Few people realize the true scope of potential harm in an every day visit to a local clinic, until you see a headline like this hit the news. Is it anecdotal? Well, yes, in the sense that it's a potential outbreak and not a research project. But it's also important to note that no patient signed up at the clinic to see if they could get infected by a poorly processed medical device. That potential risk was just thrown in for free.
Which brings me to the topic at hand...
A few months ago in ENT Today, Dr. David Chang wrote an intriguing little mini-refutation of the growing weight of infection control guidelines in the clinic setting entitled "Overinterpretation of Sterilization Guidelines Could Interfere with Patient Safety." Among other things, he argued the following:
"[A]ttributing infectious disease transmission to an outpatient clinical instrument such as a nasal speculum is going to be very difficult to prove, unless you implement a system that closely tracks each instrument from the stages of reprocessing through to specific patient contact. Big data may provide associations, but they may not be granular enough to provide a pinpoint-specific cause unless you have a widespread outbreak or an outbreak of a rare infection. Therefore, many agencies and institutions have adopted safety measures based on conjecture, legal repercussions, and manufacturer recommendations—not data."
The broad implication of his article runs like this: patient risks have to be balanced against various costs, and organizations such as the CDC, AORN, Joint Commission, and others may have overstepped the actual data-driven arguments for what should constitute an "evidence-based" recommendation. Fair enough...almost.
As a jet-setting infection control consultant myself, each week I get to do case-studies in clinics all over the country. And in these clinic settings in particular, I far too often see a level of non-compliance with fundamental concepts of cleaning and disinfection that would stun the average patient sitting in the waiting room. Now, because I'm a thoughtful bloke, I realize much of this non-compliance and misunderstanding related to how cleaning and disinfection works is due primarily to a lack of education, training, and equipment that has been made available to medical assistants and technicians on the frontlines. (One of the many reasons we started and continue to produce the Beyond Clean podcast each week)
But now I'm going to touch on a few nerves (if I haven't already). One of the primary reasons for this lack of investment into the personnel and cleaning equipment of our nations clinics is because the clinics themselves lack appropriate incentive to do so. And this gets us back to the crux of my disagreement with Dr. Chang's article (thoughtful though it was). Where he sees a regulatory arm overreaching and over-interpreting infection control guidelines, I see a myriad of clinics far too removed from the guardrails of recommended best practice -- often doing "what they've always done," regardless of anything happening in the wide world around them. This is our reality. This is the tremendous challenge that is currently operating in towns and cities near you. Ill-equipped, under-trained, and all of this invisible to the patients walking in the front door.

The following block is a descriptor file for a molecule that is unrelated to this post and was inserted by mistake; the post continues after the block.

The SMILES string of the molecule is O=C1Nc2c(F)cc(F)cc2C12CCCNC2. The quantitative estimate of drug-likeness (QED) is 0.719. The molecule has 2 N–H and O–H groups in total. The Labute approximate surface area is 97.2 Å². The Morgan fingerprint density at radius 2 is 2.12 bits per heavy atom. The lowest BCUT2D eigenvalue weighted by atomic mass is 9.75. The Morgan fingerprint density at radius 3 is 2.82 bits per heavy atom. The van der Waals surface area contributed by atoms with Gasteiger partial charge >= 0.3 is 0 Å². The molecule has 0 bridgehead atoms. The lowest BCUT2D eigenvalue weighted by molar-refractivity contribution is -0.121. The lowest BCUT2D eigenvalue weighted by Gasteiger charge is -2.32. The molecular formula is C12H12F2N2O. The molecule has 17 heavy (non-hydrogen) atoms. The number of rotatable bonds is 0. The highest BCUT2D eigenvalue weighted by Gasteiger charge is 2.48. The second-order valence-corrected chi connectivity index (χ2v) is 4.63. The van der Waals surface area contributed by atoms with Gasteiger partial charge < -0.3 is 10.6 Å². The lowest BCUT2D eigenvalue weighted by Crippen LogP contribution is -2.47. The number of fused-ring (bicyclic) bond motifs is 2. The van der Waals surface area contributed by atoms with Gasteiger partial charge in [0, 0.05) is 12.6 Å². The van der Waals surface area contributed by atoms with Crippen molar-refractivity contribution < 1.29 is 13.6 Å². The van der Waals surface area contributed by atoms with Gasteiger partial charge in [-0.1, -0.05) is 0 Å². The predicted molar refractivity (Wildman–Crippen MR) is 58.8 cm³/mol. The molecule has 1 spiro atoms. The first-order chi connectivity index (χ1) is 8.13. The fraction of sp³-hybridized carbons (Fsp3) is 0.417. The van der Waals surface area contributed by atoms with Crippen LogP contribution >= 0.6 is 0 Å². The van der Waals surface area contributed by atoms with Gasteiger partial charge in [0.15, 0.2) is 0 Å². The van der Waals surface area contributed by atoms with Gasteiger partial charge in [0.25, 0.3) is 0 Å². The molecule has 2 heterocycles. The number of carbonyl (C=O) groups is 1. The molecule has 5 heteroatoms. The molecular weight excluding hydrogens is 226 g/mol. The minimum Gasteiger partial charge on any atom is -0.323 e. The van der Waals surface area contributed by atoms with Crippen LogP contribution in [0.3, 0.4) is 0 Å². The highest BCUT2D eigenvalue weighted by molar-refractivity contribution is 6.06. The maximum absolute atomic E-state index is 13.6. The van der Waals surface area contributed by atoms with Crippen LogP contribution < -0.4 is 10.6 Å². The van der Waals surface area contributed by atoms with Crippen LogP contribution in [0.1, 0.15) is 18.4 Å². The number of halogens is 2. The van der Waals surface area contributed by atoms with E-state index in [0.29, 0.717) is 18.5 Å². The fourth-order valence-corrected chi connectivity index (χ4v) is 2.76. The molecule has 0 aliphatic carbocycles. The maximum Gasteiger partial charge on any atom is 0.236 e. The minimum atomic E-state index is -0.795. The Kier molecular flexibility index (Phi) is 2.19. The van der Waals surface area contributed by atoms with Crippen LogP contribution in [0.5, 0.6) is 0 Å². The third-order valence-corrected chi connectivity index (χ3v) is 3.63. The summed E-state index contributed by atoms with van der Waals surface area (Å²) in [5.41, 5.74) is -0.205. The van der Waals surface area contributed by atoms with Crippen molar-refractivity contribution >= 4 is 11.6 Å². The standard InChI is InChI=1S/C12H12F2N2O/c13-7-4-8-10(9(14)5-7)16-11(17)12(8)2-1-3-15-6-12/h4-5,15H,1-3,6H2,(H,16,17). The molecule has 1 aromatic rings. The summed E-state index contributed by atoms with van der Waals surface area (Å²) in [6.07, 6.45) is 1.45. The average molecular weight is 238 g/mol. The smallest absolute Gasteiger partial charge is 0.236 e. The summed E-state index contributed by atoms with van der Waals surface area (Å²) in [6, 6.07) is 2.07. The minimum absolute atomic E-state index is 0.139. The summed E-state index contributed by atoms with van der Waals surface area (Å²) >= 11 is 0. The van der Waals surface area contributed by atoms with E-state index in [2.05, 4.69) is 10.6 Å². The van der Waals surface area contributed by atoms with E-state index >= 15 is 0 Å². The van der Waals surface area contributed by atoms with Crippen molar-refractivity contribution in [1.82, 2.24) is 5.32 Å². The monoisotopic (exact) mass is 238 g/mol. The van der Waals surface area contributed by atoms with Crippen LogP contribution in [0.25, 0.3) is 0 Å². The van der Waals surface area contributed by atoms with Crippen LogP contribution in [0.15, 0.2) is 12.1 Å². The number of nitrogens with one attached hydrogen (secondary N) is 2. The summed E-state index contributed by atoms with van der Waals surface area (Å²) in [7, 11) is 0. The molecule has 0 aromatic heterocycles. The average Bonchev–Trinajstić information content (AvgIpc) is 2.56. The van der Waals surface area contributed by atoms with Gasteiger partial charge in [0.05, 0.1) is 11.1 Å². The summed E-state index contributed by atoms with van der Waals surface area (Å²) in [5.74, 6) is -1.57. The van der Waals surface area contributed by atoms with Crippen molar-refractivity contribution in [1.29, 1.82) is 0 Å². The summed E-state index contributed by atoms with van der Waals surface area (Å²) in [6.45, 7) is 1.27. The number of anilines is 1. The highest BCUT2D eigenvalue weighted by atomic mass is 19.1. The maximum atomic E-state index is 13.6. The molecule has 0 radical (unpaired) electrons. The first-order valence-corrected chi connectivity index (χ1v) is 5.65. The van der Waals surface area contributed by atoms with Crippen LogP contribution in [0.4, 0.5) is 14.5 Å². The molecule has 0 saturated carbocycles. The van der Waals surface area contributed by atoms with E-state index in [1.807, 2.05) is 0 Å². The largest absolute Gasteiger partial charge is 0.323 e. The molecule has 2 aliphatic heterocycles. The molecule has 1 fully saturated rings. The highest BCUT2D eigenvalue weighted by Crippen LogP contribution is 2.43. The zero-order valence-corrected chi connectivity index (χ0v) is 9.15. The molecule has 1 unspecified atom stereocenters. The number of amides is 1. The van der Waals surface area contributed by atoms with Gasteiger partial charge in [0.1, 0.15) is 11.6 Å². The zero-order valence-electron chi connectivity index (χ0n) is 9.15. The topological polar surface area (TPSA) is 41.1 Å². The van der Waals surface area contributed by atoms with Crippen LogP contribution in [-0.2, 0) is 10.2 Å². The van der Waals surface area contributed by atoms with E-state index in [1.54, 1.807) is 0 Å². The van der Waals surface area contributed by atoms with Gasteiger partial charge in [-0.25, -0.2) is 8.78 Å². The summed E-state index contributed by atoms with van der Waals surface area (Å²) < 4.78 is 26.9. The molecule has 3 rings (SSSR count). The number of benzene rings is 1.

All of this drives toward a an overarching -- and philosophically important -- disagreement that I have with Dr. Chang's apologetic. I believe that "adopting safety measures...based on legal repercussions" actually is what we owe to the patients who put their lives and their health in our hands. While I admit the lawsuit- fanaticism that occasionally raises its head in the US, plaintiff attorneys often fill the gap where regulatory oversight fears to tread (or in the case of regular auditing, is unable to tread). Now, no one wants their physicians to act out of legal fear rather than our best interest as a patient -- but a similar vein of this logic is true as well: No one wants their physician to compromise with established industry recommendations regarding how clean, disinfected, and sterile their instruments are made.
At the end of the day, patients don't give a damn about data, they want to know whether their devices have been properly cleaned. And as providers, technicians, and consultants, that should be our guiding light as well, even if it takes an attorney to keep the lamps trimmed and burning...
What say you?
W. Hank Balch Ⓒ February 2019
Hank Balch is the co-founder and Principal of Beyond Clean, a next generation Sterile Processing consulting firm with focus on operational improvement, accreditation survey preparedness, interim-leadership placement, and brand consulting for CS/SPD vendors. He is also the Co-Founder & Host of the Beyond Clean Podcast, a weekly international podcast discussing industry topics with the biggest names in Sterile Processing. You can find over 100 other Sterile Processing articles and commentary here, along with published articles in Becker's Hospital Review, Infection Control Today, AAMI News, AAMI BI&T Journal, Outpatient Surgery Magazine, and contributions to Healthcare Purchasing News. Hank's CS/SPD team in Louisville, KY was named the "2016 CS/SPD Department of the Year" by HPN, he's served as the President of the South Texas Association of Sterile Processing Services and President of the Kentuckiana IAHCSMM Chapter, and was nominated for the 2017 President-Elect & 2018 President-Elect of the International Association of Healthcare Central Service Materiel Management.